2. make changes or write new code to implement the new signatures

The Current signatures for trsp are:

CREATE OR REPLACE FUNCTION turn_restrict_shortest_path(

sql text,

source_vid integer,

target_vid integer,

directed boolean,

has_reverse_cost boolean,

turn_restrict_sql text)

RETURNS SETOF path_result

AS '$libdir/librouting_trsp', 'turn_restrict_shortest_path_vertex'

LANGUAGE 'C' IMMUTABLE;

CREATE OR REPLACE FUNCTION turn_restrict_shortest_path(

sql text,

source_eid integer,

source_pos float8,

target_eid integer,

target_pos float8,

directed boolean,

has_reverse_cost boolean,

turn_restrict_sql text)

RETURNS SETOF path_result

AS '$libdir/librouting_trsp', 'turn_restrict_shortest_path_edge'

LANGUAGE 'C' IMMUTABLE;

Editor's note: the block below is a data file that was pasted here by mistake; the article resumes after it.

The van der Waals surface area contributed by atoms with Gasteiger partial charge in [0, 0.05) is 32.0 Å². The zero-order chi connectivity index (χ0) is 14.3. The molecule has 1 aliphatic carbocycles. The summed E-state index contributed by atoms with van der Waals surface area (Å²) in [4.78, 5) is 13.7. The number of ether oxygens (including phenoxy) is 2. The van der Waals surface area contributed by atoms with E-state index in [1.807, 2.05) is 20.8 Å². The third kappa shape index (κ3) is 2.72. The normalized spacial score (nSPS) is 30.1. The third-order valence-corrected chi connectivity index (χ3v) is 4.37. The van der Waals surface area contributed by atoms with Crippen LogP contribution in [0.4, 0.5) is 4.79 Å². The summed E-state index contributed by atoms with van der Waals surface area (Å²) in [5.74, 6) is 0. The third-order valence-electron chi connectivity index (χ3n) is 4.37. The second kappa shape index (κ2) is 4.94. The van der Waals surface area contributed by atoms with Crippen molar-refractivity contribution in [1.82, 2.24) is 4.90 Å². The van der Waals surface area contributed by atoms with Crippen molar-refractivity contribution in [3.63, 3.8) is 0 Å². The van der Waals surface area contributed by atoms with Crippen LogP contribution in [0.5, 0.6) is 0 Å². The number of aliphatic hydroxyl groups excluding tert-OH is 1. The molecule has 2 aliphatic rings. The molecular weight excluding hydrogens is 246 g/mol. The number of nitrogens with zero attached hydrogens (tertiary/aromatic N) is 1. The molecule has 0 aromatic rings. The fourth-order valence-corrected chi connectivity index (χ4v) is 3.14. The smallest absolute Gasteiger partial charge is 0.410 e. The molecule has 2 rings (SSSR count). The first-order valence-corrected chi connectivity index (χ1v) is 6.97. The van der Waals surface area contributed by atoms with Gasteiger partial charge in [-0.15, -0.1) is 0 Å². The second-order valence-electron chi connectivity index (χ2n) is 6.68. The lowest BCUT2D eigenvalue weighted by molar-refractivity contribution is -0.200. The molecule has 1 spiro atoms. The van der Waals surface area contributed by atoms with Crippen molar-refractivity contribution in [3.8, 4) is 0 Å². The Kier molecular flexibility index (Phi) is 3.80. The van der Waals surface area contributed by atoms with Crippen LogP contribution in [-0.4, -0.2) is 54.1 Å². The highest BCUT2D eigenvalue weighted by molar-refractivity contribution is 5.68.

So I think I might try changing this to be something like:

CREATE OR REPLACE FUNCTION turn_restrict_shortest_path(

sql text, -- sql for the edges

point_eid integer, -- array of edge ids[start,via,...,end]

point_pos float8, -- array of position on edges [start,via,...,end]

directed boolean,

has_reverse_cost boolean,

turn_restrict_sql text)

RETURNS SETOF path_result

AS '$libdir/librouting_trsp', 'turn_restrict_shortest_path_vias'

LANGUAGE 'C' IMMUTABLE;

This would call the C function turn_restrict_shortest_path_vias() and function similar in concept to turn_restrict_shortest_path_edge() but would compute multiple solutions on the assembled graph.

If you want to work on this, create a github account and fork pgrouting in your account and let me know where it is so I can clone it and see what you are doing. Then we can work together on it. I have not had time to look closely at the code, so things might change if we run into problems.

To get started you might want to clone pgrouting and add some code into trsp to raise notices with timing information to get a better idea of what each piece is costing.

Thanks,

-Steve

Tao

2012/9/9 Stephen Woodbridge <woodbri@swoodbridge.com>:

On 9/9/2012 5:59 AM, Daniel Kastl wrote:

On Sun, Sep 9, 2012 at 1:24 PM, Tao Romera Martinez <taoromera@gmail.com